Pension mess: robbing Peter to pay Paul
The late, great Larry Burchall wrote about many things in his Bermuda Sun opinion pieces. His voice was a powerful one over 15 or so years and, sadly, many of his grave economic predictions have come to pass. Here is one that concerns every single Bermudian.
We just heard from the finance minister that there is a massive shortfall in the Contributory Pension Fund. Pension contributions from the general workforce go into this fund and allow payments for old-age pensions and disability and death benefits for the general population. Mr Dickinson said: “The CPF is the first pillar of retirement income and the benefits from this fund, together with other pensions, are important to the ongoing financial stability and security, as well as health, of the seniors in our society.”
Because of this serious shortfall in funds, there is now consideration by the Government for the raising of the retirement age to 70 and also for requiring increased payments into the scheme.
This issue is not new and the alarm has been sounded by many over the past 20 years, including Mr Burchall, former economics lecturer Robert Stewart, political commentator Denis Pitcher, numerous actuaries, the 2013 Sage report and all of our auditors-general. Back in 2018, Mr Pitcher explained: “The 2014 review of the Contributory Pension Fund predicted that in a best-case scenario, the money would run out in 2049. As a stark example, this suggests that those born in 1984 who would turn 65 in 2049 would effectively spend their entire working lives contributing to a pension system from which they would not draw a penny.”
Also in 2018, Mr Stewart said the “politicians would like us to believe that money paid into the pension fund is held in account, but that is not the case”. He continued: “Your contributions go into the fund but are immediately paid out to people who have retired. Now, as we have an ageing population, more money is going out than is going in, so we are short of money in the first place. Nothing can be done, short of putting a huge charge on working people in order to make the fund viable.”
As alarming as this is, there are other pension funds that are also drastically short of cash. These include the Public Sector Superannuation Fund, the Ministers and Members Legislature Pension Fund and the Government Employees Health Insurance Fund. Way back in 2013, Mr Burchall wrote an eye-opening op-ed regarding the PSSF and the Public Service Superannuation Act of 1981, which legislates the retirement pension package for all government employees.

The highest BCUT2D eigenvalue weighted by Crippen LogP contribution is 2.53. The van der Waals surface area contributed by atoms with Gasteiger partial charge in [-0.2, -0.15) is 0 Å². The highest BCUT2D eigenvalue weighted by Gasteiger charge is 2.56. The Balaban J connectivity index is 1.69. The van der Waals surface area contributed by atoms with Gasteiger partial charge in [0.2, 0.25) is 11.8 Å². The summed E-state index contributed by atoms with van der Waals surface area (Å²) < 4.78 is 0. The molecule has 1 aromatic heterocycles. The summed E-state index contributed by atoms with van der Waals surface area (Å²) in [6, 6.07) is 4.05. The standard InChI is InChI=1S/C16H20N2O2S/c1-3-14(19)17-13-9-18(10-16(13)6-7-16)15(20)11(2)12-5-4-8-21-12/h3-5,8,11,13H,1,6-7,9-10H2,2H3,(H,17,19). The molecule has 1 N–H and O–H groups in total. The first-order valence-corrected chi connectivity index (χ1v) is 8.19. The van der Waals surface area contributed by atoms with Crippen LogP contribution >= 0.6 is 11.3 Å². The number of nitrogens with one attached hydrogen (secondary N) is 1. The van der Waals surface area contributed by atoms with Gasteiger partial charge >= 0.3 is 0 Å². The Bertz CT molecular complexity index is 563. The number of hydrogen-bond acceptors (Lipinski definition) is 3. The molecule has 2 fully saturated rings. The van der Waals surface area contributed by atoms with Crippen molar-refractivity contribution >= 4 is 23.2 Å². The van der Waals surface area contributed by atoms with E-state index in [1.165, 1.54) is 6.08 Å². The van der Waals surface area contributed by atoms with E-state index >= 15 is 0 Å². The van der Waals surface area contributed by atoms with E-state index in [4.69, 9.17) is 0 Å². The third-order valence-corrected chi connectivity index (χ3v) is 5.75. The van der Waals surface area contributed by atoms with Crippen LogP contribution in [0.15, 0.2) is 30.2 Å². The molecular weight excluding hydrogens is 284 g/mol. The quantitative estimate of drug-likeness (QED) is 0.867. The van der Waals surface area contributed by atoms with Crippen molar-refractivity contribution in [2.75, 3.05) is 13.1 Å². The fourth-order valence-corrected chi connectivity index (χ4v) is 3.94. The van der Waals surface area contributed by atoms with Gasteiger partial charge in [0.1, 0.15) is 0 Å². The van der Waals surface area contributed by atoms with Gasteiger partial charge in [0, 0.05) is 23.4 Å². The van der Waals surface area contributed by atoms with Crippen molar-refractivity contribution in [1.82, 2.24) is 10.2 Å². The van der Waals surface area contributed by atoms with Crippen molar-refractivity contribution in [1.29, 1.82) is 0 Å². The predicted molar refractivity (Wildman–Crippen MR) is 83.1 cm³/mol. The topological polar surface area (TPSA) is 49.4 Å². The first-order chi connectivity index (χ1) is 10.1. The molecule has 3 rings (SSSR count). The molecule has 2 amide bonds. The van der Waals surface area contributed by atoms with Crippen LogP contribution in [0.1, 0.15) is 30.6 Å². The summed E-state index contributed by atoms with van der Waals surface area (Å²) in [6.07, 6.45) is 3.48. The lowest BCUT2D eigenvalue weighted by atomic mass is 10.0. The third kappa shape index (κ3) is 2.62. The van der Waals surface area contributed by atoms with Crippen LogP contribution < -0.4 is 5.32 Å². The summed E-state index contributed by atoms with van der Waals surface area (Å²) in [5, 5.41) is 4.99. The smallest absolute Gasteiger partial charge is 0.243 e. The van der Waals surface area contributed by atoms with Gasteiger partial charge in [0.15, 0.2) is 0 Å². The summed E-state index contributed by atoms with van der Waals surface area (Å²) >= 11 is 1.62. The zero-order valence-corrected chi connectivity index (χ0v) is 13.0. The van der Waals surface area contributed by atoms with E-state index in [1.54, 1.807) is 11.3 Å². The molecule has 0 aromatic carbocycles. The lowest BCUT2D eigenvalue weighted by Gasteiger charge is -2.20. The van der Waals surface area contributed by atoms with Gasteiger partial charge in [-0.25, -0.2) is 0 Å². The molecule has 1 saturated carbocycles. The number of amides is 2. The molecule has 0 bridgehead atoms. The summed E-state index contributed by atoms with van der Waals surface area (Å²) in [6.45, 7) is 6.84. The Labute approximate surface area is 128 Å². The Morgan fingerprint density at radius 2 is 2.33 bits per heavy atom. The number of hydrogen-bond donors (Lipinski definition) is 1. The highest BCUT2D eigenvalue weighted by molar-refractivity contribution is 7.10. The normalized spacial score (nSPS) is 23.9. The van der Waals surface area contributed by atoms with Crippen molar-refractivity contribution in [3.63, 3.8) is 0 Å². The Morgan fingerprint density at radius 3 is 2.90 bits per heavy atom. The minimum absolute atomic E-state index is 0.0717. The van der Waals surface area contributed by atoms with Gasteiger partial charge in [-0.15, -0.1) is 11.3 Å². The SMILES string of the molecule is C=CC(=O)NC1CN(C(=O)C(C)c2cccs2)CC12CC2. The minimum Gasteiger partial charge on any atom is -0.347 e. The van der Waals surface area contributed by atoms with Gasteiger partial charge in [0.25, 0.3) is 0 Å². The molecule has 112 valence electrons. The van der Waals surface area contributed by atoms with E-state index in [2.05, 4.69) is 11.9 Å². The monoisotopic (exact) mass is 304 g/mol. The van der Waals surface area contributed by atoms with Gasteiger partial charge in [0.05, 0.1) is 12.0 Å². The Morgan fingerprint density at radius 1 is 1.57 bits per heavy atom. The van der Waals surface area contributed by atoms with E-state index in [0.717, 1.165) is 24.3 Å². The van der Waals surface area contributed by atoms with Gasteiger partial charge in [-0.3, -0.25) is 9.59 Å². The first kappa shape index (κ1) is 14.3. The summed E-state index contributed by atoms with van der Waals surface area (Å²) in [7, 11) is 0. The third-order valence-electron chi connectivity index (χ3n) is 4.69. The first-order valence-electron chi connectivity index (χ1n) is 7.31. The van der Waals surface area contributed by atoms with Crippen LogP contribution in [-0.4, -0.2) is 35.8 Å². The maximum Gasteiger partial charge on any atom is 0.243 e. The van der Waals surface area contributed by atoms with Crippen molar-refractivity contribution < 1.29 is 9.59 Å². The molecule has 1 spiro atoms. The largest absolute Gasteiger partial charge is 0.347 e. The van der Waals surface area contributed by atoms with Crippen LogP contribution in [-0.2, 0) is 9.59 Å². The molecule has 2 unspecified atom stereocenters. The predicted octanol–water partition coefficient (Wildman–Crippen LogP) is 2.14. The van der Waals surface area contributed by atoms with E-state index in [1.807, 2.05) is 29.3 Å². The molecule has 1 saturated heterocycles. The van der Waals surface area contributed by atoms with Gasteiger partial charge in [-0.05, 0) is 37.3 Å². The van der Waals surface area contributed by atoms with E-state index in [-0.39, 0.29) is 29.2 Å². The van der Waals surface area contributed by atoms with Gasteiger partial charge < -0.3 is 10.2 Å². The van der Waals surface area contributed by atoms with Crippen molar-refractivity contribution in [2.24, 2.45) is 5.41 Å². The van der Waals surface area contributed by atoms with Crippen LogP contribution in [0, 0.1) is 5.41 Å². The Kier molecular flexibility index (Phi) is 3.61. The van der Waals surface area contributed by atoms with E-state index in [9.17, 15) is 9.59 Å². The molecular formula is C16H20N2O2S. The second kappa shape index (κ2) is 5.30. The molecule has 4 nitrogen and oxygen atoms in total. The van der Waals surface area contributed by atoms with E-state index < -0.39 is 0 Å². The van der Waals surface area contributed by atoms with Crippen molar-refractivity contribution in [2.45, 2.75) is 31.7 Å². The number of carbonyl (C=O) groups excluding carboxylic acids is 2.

At that time, he estimated the PSSF fund to be short by about $1 billion. He gave a crystal-clear example of how the shortfall of that fund affects all of us. For his example, in 2013, let’s say a senior civil servant was retiring early at 60 years of age after 30 years of government service at an annual pay scale of #50 — which equals $204,775.00. Under the 1981 Act, in this case, they are eligible for 51 per cent of their last salary amount, payable every month, with cost-of-living adjustment every two years until their death.
Run the numbers. A 60-year-old can live another 20 years. So, if the PSSF fund cannot meet the obligation for a particular pensioner, where, then, does that money come from? It comes from you and me because there is a government guarantee for public-sector pensions. The money will come from the general operating account; ie, the Consolidated Fund, which is where pretty much all our taxes go — eg, payroll tax, customs duties, land tax, car licence fees, hotel occupancy tax. Remember, the Government uses this revenue to pay for its many programmes such as health, education, public safety, financial assistance, infrastructure and public transportation. Robbing Peter to pay Paul, comes to mind.
More recently, at the Chamber of Commerce budget breakfast in March 2021, Arthur Wightman, of PwC Bermuda, estimated that there are now $1.5 billion to $1.7 billion of unfunded liabilities associated with the PSSF and other public pension funds. He said: “During the next 50 years, the number of people over a pensionable age of 65 is expected to increase by 68 per cent. The public-sector pension funds have a government guarantee, so when they run out the Government has to step in. The contributory pension fund does not. Like a lot of funds, the way that works is that today’s workers pay for today’s retirees. But if that runs out, that’s it.”
Were the PSSF fund parameters ever going to meet their obligations? Some say the fund was badly set up from the start, but as Mr Burchall mentioned in 2013, what is very clear is that Bermuda’s debt soared from 2004 and because of the need to service that debt, less and less money was left over from the ordinary flow of revenue. Also contributing to the problem were declining annual government revenues, increases in pay/higher pay bands for civil servants, a fall-off in the level of required contributions and the fact that overall contributions from government workers were set and remained too low, for too long.
Public debt comes in many forms. Of all of Bermuda’s financial woes, it is the unfunded government liabilities crisis that has had the least focus and stands to cause serious consequences for Bermudians in the foreseeable future.
The chickens have come home to roost.